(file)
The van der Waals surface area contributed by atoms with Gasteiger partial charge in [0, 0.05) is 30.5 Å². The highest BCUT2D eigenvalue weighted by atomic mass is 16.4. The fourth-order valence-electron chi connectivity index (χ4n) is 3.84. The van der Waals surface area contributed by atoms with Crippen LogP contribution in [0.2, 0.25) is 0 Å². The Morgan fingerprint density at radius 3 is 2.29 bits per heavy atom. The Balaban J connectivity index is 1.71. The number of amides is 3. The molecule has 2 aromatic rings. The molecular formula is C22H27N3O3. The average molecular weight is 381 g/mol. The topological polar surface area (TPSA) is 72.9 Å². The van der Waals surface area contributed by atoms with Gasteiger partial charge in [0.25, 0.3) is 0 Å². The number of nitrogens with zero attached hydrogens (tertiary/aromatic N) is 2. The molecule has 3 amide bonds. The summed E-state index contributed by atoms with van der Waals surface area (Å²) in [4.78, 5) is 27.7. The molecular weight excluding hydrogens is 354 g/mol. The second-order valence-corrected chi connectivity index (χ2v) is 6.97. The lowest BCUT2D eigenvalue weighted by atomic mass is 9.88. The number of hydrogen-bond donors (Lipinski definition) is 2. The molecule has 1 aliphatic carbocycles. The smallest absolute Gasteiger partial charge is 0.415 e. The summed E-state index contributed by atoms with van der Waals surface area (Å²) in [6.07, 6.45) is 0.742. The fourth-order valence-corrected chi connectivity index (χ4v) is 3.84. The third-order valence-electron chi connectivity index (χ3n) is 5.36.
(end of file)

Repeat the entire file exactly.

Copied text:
The van der Waals surface area contributed by atoms with Gasteiger partial charge in [0, 0.05) is 30.5 Å². The highest BCUT2D eigenvalue weighted by atomic mass is 16.4. The fourth-order valence-electron chi connectivity index (χ4n) is 3.84. The van der Waals surface area contributed by atoms with Crippen LogP contribution in [0.2, 0.25) is 0 Å². The Morgan fingerprint density at radius 3 is 2.29 bits per heavy atom. The Balaban J connectivity index is 1.71. The number of amides is 3. The molecule has 2 aromatic rings. The molecular formula is C22H27N3O3. The average molecular weight is 381 g/mol. The topological polar surface area (TPSA) is 72.9 Å². The van der Waals surface area contributed by atoms with Gasteiger partial charge in [0.25, 0.3) is 0 Å². The number of nitrogens with zero attached hydrogens (tertiary/aromatic N) is 2. The molecule has 3 amide bonds. The summed E-state index contributed by atoms with van der Waals surface area (Å²) in [4.78, 5) is 27.7. The molecular weight excluding hydrogens is 354 g/mol. The second-order valence-corrected chi connectivity index (χ2v) is 6.97. The lowest BCUT2D eigenvalue weighted by atomic mass is 9.88. The number of hydrogen-bond donors (Lipinski definition) is 2. The molecule has 1 aliphatic carbocycles. The smallest absolute Gasteiger partial charge is 0.415 e. The summed E-state index contributed by atoms with van der Waals surface area (Å²) in [6.07, 6.45) is 0.742. The fourth-order valence-corrected chi connectivity index (χ4v) is 3.84. The third-order valence-electron chi connectivity index (χ3n) is 5.36.